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Re: wide-int branch now up for public comment and review

On Wed, 28 Aug 2013, Richard Sandiford wrote:

> Richard Biener <> writes:
> >> So the precision variable is good for the rtl level in several ways:
> >> 
> >> - As you say, it avoids adding the explicit truncations that (in practice)
> >>   every rtl operation would need
> >> 
> >> - It's more efficient in that case, since we don't calculate high values
> >>   and then discard them immediately.  The common GET_MODE_PRECISION (mode)
> >>   <= HOST_BITS_PER_WIDE_INT case stays a pure HWI operation, despite all
> >>   the wide-int trappings.
> >> 
> >> - It's a good way of checking type safety and making sure that excess
> >>   bits aren't accidentally given a semantic meaning.  This is the most
> >>   important reason IMO.
> >> 
> >> The branch has both the constant-precision, very wide integers that we
> >> want for trees and the variable-precision integers we want for rtl,
> >> so it's not an "either or".  With the accessor-based implementation,
> >> there should be very little cost to having both.
> >
> > So what I wonder (and where we maybe disagree) is how much code
> > wants to inspect "intermediate" results.  Say originally you have
> >
> > rtx foo (rtx x, rtx y)
> > {
> >   rtx tem = simplify_const_binary_operation (PLUS, GET_MODE (x), x, 
> > GEN_INT (1));
> >   rtx res = simplify_const_binary_operation (MINUS, GET_MODE (tem), tem, 
> > y);
> >   return res;
> > }
> >
> > and with wide-int you want to change that to
> >
> > rtx foo (rtx x, rtx y)
> > {
> >   wide_int tem = wide_int (x) + 1;
> >   wide_int res = tem - y;
> >   return res.to_rtx ();
> > }
> >
> > how much code ever wants to inspect 'tem' or 'res'?
> > That is, does it matter
> > if 'tem' and 'res' would have been calculated in "infinite precision"
> > and only to_rtx () would do the truncation to the desired mode?
> >
> > I think not.  The amount of code performing multiple operations on
> > _constants_ in sequence is extremely low (if it even exists).
> >
> > So I'd rather have to_rtx get a mode argument (or a precision) and
> > perform the required truncation / sign-extension at RTX construction
> > time (which is an expensive operation anyway).
> I agree this is where we disagree.  I don't understand why you think
> the above is better.  Why do we want to do "infinite precision"
> addition of two values when only the lowest N bits of those values
> have a (semantically) defined meaning?  Earlier in the thread it sounded
> like we both agreed that having undefined bits in the _representation_
> was bad.  So why do we want to do calculations on parts of values that
> are undefined in the (rtx) semantics?
> E.g. say we're adding two rtx values whose mode just happens to be
> HOST_BITS_PER_WIDE_INT in size.  Why does it make sense to calculate
> the carry from adding the two HWIs, only to add it to an upper HWI
> that has no semantically-defined value?  It's garbage in, garbage out.

Not garbage in, and not garbage out (just wasted work).  That's
the possible downside - the upside is to get rid of the notion of
a 'precision'.

But yes, it's good that we agree on the fact that undefined bits
in the _representation_ are wrong.

OTOH they still will be in some ways "undefined" if you consider

  wide_int xw = from_rtx (xr, mode);
  tree xt = to_tree (xw, type);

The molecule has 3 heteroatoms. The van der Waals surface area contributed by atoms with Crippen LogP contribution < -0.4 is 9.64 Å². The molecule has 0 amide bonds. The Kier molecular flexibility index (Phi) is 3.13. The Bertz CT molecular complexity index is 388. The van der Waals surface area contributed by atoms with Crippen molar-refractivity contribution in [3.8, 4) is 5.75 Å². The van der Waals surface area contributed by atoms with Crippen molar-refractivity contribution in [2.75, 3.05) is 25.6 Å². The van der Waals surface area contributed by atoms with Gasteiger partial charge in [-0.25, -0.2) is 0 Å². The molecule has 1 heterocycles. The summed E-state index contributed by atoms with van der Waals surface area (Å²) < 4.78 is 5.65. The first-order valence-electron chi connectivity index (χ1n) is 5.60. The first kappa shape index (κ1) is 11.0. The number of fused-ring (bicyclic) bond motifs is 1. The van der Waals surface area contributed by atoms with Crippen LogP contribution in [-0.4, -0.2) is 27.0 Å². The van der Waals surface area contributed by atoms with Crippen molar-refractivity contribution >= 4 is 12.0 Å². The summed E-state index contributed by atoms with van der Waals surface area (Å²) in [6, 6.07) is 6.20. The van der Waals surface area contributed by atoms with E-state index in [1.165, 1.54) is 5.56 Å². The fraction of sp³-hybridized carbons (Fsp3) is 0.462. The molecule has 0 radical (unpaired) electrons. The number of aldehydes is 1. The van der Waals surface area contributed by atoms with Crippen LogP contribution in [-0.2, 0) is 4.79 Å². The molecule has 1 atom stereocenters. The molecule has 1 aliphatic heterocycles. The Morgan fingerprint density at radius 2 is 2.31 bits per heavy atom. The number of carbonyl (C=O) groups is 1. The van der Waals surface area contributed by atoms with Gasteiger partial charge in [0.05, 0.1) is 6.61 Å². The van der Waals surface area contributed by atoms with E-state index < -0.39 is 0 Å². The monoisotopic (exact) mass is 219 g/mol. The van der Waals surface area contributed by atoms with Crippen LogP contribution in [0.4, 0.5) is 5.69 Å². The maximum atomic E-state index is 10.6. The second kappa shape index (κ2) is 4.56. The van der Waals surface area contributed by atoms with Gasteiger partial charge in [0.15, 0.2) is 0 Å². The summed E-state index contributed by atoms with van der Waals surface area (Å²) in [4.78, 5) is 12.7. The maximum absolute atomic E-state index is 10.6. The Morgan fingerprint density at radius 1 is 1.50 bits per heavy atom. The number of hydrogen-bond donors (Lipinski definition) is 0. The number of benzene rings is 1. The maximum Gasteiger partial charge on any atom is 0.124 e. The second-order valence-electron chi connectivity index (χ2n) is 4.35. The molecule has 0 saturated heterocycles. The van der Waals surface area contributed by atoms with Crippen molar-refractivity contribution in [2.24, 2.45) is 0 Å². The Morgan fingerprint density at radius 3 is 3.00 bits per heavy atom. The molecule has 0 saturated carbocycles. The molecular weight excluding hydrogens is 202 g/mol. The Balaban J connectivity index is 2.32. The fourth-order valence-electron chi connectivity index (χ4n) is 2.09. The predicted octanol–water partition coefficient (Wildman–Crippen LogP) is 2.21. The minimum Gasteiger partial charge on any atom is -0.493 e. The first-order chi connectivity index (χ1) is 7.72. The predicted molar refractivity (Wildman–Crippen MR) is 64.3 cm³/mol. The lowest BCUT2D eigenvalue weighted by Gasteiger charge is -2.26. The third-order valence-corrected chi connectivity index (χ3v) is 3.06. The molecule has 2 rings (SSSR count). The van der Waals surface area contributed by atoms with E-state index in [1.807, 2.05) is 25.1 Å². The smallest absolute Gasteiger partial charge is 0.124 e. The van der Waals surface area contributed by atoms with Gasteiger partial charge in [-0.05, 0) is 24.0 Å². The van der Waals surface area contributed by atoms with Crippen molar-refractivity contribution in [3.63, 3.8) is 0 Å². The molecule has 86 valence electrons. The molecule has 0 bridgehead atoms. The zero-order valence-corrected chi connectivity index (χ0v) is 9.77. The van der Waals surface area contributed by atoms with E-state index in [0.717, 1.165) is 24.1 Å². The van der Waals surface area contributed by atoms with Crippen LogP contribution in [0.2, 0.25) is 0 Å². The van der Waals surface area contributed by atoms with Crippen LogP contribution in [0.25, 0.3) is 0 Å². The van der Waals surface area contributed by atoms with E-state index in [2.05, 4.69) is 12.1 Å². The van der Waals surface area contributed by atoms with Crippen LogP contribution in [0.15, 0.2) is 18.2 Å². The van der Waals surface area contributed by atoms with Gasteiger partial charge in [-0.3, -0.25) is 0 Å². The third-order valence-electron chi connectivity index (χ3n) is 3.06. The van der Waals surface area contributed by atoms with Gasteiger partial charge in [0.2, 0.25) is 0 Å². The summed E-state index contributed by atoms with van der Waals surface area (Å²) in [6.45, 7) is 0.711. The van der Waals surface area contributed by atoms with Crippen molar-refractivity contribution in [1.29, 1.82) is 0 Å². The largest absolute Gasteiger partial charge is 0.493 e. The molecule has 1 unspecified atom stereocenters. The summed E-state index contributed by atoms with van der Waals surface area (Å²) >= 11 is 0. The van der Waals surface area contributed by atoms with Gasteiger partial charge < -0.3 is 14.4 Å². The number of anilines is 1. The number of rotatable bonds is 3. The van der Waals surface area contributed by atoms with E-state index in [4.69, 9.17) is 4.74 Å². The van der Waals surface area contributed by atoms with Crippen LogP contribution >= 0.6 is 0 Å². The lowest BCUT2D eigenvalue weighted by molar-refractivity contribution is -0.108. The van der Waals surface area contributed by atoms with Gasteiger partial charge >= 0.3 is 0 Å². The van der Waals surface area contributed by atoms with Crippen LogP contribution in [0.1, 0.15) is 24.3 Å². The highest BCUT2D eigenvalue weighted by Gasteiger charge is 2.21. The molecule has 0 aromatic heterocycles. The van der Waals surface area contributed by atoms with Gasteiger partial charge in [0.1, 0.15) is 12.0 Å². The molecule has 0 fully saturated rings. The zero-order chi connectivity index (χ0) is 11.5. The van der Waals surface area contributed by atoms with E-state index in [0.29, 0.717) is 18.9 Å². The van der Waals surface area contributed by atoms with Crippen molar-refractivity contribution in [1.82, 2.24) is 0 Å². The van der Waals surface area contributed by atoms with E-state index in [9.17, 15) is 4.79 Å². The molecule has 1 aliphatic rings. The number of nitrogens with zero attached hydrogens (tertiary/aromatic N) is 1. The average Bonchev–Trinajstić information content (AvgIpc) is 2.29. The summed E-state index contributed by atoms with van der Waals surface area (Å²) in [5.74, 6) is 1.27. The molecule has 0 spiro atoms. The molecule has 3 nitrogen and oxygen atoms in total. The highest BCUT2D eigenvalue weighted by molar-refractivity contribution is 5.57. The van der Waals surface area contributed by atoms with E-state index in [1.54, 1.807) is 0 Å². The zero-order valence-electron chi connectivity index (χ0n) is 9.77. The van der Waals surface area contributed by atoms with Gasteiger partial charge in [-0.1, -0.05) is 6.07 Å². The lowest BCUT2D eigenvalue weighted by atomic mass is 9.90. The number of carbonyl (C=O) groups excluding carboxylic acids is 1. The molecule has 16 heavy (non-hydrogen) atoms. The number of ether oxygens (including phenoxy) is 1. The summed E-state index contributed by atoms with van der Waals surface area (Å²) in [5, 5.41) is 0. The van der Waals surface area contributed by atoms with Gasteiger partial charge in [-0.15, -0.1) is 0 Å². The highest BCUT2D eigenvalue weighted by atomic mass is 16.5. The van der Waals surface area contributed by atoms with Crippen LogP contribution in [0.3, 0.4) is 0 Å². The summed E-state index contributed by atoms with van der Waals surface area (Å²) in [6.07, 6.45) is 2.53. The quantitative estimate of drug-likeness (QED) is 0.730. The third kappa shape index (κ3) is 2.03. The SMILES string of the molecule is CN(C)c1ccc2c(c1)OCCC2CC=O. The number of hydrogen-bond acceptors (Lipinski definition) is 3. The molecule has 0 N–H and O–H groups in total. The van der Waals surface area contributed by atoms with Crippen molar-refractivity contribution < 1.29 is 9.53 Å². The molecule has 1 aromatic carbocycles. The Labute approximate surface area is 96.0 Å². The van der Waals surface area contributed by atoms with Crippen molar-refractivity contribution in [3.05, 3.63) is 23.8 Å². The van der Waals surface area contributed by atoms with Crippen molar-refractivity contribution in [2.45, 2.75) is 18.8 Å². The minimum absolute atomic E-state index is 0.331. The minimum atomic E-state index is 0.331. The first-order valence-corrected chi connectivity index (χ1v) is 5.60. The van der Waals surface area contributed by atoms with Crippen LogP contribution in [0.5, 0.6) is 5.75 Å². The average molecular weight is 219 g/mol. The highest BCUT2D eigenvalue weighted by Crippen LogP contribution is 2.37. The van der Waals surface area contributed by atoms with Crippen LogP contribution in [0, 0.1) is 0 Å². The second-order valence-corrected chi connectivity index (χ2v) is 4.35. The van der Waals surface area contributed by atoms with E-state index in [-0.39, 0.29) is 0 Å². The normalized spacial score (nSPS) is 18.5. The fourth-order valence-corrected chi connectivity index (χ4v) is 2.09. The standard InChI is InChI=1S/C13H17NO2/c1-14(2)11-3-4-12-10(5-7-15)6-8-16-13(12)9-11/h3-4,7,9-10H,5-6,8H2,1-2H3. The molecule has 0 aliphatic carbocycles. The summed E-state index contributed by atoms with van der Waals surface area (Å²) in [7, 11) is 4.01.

wide_int xw2 = from_tree (xt);

with an unsigned type xw and xw2 will not be equal (in the
'extension' bits) for a value with MSB set.  That is, RTL
chooses to always sign-extend, tree chooses to extend according
to sign information.  wide-int chooses to ... ?  (it seems the
wide-int overall comment lost the part that defined its encoding,
but it seems that we still sign-extend val[len-1], so
(unsigned HOST_WIDE_INT)-1 is { -1U, 0 } with len == 2 and
(HOST_WIDE_INT)-1 is { -1 } with len == 1.  In RTL both
would be encoded with len == 1 (no distinction between a signed
and unsigned number with all bits set), on the current
tree representation the encoding would be with len == 1, too,
as we have TYPE_UNSIGNED to tell us the sign.

So we still need to somehow "map" between those representations.

Coming from the tree side (as opposed to from the RTL side) I'd
have argued you need a 'signed' flag ;)  We side-stepped that
by doing the extension trick in a way that preserves sign information.

Looking at the RTL representation from that wide-int representation
makes RTL look as if all constants are signed.  That's fine if
code that wants to do unsigned stuff properly extends.  So - do
we need a from_rtx_unsigned () constructor that does this?
I'm worried about all the extensions done in operations like add ():

      result.len = 1;
      result.precision = p1;
      result.val[0] = val[0] + s[0];
      if (p1 < HOST_BITS_PER_WIDE_INT)
        result.val[0] = sext_hwi (result.val[0], p1);
      if (sgn == SIGNED)
          HOST_WIDE_INT x
            = (((result.val[0] ^ val[0]) & (result.val[0] ^ s[0]))
               >> (p1 - 1)) & 1;
          *overflow = (x != 0);
        *overflow = ((unsigned HOST_WIDE_INT) result.val[0]
                     < (unsigned HOST_WIDE_INT) val[0]);

that's supposed to be a cheap operation ... and as far as I can see
it even computes wrong outcome :/  Given precision 32 and the
unsigned value 0xfffffffe, thus { 0x00000000fffffffe }, and
adding 0 it will produce { 0xfffffffffffffffe }, the signed value -2.

So that

      if (p1 < HOST_BITS_PER_WIDE_INT)
        result.val[0] = sext_hwi (result.val[0], p1);

is clearly wrong.  Yes, it may be needed when constructing a
RTX with that value.


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